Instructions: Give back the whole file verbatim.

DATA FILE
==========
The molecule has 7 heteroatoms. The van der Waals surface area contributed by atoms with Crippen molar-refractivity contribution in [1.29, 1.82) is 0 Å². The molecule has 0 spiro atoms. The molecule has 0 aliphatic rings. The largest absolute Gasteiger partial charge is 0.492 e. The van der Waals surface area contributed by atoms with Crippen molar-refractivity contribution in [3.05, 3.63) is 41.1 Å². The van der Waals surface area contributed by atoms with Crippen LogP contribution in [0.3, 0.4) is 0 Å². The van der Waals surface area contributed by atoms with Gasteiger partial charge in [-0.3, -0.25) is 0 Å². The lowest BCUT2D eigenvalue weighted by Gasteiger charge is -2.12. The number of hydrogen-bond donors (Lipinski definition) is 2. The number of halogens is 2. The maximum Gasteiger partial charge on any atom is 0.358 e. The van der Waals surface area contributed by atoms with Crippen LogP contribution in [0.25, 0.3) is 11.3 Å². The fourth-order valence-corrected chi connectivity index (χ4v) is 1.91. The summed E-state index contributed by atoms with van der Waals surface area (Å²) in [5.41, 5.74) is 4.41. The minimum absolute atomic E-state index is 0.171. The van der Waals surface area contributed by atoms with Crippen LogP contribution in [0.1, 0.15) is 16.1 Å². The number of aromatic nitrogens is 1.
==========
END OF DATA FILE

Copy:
The molecule has 7 heteroatoms. The van der Waals surface area contributed by atoms with Crippen molar-refractivity contribution in [1.29, 1.82) is 0 Å². The molecule has 0 spiro atoms. The molecule has 0 aliphatic rings. The largest absolute Gasteiger partial charge is 0.492 e. The van der Waals surface area contributed by atoms with Crippen molar-refractivity contribution in [3.05, 3.63) is 41.1 Å². The van der Waals surface area contributed by atoms with Crippen LogP contribution in [0.3, 0.4) is 0 Å². The van der Waals surface area contributed by atoms with Gasteiger partial charge in [-0.3, -0.25) is 0 Å². The lowest BCUT2D eigenvalue weighted by Gasteiger charge is -2.12. The number of hydrogen-bond donors (Lipinski definition) is 2. The number of halogens is 2. The maximum Gasteiger partial charge on any atom is 0.358 e. The van der Waals surface area contributed by atoms with Crippen LogP contribution in [0.25, 0.3) is 11.3 Å². The fourth-order valence-corrected chi connectivity index (χ4v) is 1.91. The summed E-state index contributed by atoms with van der Waals surface area (Å²) in [5.41, 5.74) is 4.41. The minimum absolute atomic E-state index is 0.171. The van der Waals surface area contributed by atoms with Crippen LogP contribution in [0.1, 0.15) is 16.1 Å². The number of aromatic nitrogens is 1.